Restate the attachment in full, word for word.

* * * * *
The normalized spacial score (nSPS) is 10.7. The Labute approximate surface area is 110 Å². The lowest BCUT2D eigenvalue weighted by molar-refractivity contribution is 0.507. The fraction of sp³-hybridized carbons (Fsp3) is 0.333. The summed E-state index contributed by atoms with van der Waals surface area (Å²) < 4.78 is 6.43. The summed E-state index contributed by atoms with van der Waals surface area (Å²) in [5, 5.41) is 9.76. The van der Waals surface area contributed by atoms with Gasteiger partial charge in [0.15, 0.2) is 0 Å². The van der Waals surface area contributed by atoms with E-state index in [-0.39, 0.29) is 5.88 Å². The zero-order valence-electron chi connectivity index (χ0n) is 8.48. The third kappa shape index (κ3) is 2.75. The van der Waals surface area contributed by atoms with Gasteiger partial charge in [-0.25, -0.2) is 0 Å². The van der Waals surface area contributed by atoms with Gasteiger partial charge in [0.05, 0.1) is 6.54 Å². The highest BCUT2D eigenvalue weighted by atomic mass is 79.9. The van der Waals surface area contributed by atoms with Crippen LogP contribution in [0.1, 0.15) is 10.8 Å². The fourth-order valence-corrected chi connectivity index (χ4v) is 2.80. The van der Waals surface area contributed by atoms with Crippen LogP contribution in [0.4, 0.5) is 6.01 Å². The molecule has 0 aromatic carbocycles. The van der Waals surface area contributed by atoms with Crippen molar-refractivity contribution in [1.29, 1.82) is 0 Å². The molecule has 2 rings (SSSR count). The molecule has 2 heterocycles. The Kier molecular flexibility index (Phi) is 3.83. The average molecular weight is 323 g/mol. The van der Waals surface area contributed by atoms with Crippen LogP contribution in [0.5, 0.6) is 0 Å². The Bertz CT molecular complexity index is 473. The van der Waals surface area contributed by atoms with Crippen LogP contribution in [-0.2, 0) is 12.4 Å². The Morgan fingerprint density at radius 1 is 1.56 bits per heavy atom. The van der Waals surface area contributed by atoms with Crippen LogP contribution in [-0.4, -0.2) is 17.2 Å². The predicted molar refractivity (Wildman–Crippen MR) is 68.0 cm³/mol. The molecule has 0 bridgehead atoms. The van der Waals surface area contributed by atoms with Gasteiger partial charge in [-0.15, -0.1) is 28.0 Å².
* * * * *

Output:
The normalized spacial score (nSPS) is 10.7. The Labute approximate surface area is 110 Å². The lowest BCUT2D eigenvalue weighted by molar-refractivity contribution is 0.507. The fraction of sp³-hybridized carbons (Fsp3) is 0.333. The summed E-state index contributed by atoms with van der Waals surface area (Å²) < 4.78 is 6.43. The summed E-state index contributed by atoms with van der Waals surface area (Å²) in [5, 5.41) is 9.76. The van der Waals surface area contributed by atoms with Gasteiger partial charge in [0.15, 0.2) is 0 Å². The van der Waals surface area contributed by atoms with E-state index in [-0.39, 0.29) is 5.88 Å². The zero-order valence-electron chi connectivity index (χ0n) is 8.48. The third kappa shape index (κ3) is 2.75. The van der Waals surface area contributed by atoms with Gasteiger partial charge in [-0.25, -0.2) is 0 Å². The van der Waals surface area contributed by atoms with Gasteiger partial charge in [0.05, 0.1) is 6.54 Å². The highest BCUT2D eigenvalue weighted by atomic mass is 79.9. The van der Waals surface area contributed by atoms with Crippen LogP contribution in [0.1, 0.15) is 10.8 Å². The fourth-order valence-corrected chi connectivity index (χ4v) is 2.80. The van der Waals surface area contributed by atoms with Crippen LogP contribution in [0.4, 0.5) is 6.01 Å². The molecule has 0 aromatic carbocycles. The van der Waals surface area contributed by atoms with Crippen molar-refractivity contribution in [1.29, 1.82) is 0 Å². The molecule has 2 rings (SSSR count). The molecule has 2 heterocycles. The Kier molecular flexibility index (Phi) is 3.83. The average molecular weight is 323 g/mol. The van der Waals surface area contributed by atoms with Crippen LogP contribution in [0.5, 0.6) is 0 Å². The Bertz CT molecular complexity index is 473. The van der Waals surface area contributed by atoms with Crippen LogP contribution in [-0.2, 0) is 12.4 Å². The Morgan fingerprint density at radius 1 is 1.56 bits per heavy atom. The van der Waals surface area contributed by atoms with Crippen LogP contribution in [-0.4, -0.2) is 17.2 Å². The predicted molar refractivity (Wildman–Crippen MR) is 68.0 cm³/mol. The molecule has 0 bridgehead atoms. The van der Waals surface area contributed by atoms with Gasteiger partial charge in [-0.15, -0.1) is 28.0 Å².